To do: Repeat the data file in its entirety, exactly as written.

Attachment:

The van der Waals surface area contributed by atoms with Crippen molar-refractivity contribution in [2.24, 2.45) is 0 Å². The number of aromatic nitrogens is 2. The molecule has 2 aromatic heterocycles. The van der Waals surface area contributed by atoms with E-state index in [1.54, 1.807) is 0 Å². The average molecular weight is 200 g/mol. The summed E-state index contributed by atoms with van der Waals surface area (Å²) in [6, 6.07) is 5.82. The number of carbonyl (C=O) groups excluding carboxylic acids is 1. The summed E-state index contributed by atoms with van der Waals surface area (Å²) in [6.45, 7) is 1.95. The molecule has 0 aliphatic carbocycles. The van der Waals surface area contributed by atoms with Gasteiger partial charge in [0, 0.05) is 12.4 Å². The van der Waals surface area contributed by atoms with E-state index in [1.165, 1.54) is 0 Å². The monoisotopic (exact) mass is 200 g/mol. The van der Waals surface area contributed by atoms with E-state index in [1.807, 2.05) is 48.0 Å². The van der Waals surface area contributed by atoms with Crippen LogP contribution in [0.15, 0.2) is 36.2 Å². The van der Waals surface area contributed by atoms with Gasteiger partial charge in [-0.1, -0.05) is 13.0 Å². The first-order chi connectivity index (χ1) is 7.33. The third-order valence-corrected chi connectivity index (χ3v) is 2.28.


The van der Waals surface area contributed by atoms with Crippen molar-refractivity contribution in [2.24, 2.45) is 0 Å². The number of aromatic nitrogens is 2. The molecule has 2 aromatic heterocycles. The van der Waals surface area contributed by atoms with E-state index in [1.54, 1.807) is 0 Å². The average molecular weight is 200 g/mol. The summed E-state index contributed by atoms with van der Waals surface area (Å²) in [6, 6.07) is 5.82. The number of carbonyl (C=O) groups excluding carboxylic acids is 1. The summed E-state index contributed by atoms with van der Waals surface area (Å²) in [6.45, 7) is 1.95. The molecule has 0 aliphatic carbocycles. The van der Waals surface area contributed by atoms with Gasteiger partial charge in [0, 0.05) is 12.4 Å². The van der Waals surface area contributed by atoms with E-state index in [1.165, 1.54) is 0 Å². The monoisotopic (exact) mass is 200 g/mol. The van der Waals surface area contributed by atoms with E-state index in [1.807, 2.05) is 48.0 Å². The van der Waals surface area contributed by atoms with Crippen LogP contribution in [0.15, 0.2) is 36.2 Å². The van der Waals surface area contributed by atoms with Gasteiger partial charge in [-0.1, -0.05) is 13.0 Å². The first-order chi connectivity index (χ1) is 7.33. The third-order valence-corrected chi connectivity index (χ3v) is 2.28.